The Jobs Act contains $60 billion in investments in infrastructure, $85 billion in much needed aid to state and local governments, and $175 billion in an extension of the payroll tax cut passed last year. As millions of unemployed Americans watch and struggle, the official future of the Jobs Act is in the hands of a bitterly divided Congress, which has focused more on manufactured crises than the very real jobs crisis since the beginning of this year.
While Members of Congress now have the ball in their court, the President is taking his plan to the people. He will be talking about the bill tomorrow in Columbus, Ohio, and in Raleigh-Durham on Wednesday.
Reactions are mixed among Republicans. Several members of Congress, such as Sen. Jim Demint (R-SC) and Rep. Joe Walsh (R-SC), didn’t even attend the speech. Senator David Vitter (R-LA) told reporters he would be attending a football watch party instead. House Majority Leader Eric Cantor (R-VA) suggested that he wanted to peel off different sections of the bill and pass them separately.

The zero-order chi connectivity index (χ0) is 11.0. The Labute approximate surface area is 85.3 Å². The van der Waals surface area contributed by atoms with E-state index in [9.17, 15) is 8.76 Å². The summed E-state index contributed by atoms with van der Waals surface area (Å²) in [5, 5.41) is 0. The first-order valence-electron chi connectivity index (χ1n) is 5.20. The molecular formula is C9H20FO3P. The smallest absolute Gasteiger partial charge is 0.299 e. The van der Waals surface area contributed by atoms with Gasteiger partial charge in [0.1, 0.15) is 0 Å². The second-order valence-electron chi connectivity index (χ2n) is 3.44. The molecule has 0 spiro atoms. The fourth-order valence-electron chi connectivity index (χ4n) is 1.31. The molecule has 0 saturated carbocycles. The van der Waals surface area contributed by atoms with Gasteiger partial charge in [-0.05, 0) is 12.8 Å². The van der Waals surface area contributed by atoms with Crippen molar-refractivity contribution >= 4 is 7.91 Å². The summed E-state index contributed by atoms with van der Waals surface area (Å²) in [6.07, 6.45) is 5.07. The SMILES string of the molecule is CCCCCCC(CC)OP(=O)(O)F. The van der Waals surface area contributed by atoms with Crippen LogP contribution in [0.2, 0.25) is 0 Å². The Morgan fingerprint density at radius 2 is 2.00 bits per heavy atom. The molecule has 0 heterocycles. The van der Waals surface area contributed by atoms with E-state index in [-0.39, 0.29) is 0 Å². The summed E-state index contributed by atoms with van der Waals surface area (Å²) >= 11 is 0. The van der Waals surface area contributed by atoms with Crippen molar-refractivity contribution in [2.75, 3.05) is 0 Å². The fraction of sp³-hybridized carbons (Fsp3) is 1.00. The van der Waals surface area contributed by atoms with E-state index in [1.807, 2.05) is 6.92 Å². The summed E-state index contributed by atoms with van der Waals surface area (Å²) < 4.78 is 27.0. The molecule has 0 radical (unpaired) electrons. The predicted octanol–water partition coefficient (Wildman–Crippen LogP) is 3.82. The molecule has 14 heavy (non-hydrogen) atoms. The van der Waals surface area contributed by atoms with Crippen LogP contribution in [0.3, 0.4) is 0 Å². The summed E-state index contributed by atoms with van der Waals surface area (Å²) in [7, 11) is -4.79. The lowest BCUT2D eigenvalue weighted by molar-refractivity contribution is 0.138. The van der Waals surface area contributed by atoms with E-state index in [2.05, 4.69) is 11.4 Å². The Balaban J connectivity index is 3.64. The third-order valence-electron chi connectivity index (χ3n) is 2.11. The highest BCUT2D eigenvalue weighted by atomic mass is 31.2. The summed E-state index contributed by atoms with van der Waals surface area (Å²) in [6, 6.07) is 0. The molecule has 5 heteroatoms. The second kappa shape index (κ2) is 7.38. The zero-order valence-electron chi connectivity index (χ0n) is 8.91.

Even before the speech, many Republicans were lining up to actually oppose the employee Payroll Tax Cut, which would lower the amount deducted from paychecks to go towards Social Security to 3.1 percent. Even though inaction would essentially lead to a tax increase on working Americans, usually fanatically anti-tax politicians are identifying it as a piece of the Jobs Act that’s unacceptable.
Unlike Members of Congress, Working America members are more concerned with taking care of their families and keeping their heads above water than political maneuvers. Curtis P., a member from Sandusky, Ohio, told us he’s been unemployed for nine months, and that he’s having trouble providing for his wife and kids. Ohio would get $4 billion under the Jobs Act, including a healthy chunk for job-creating infrastructure projects.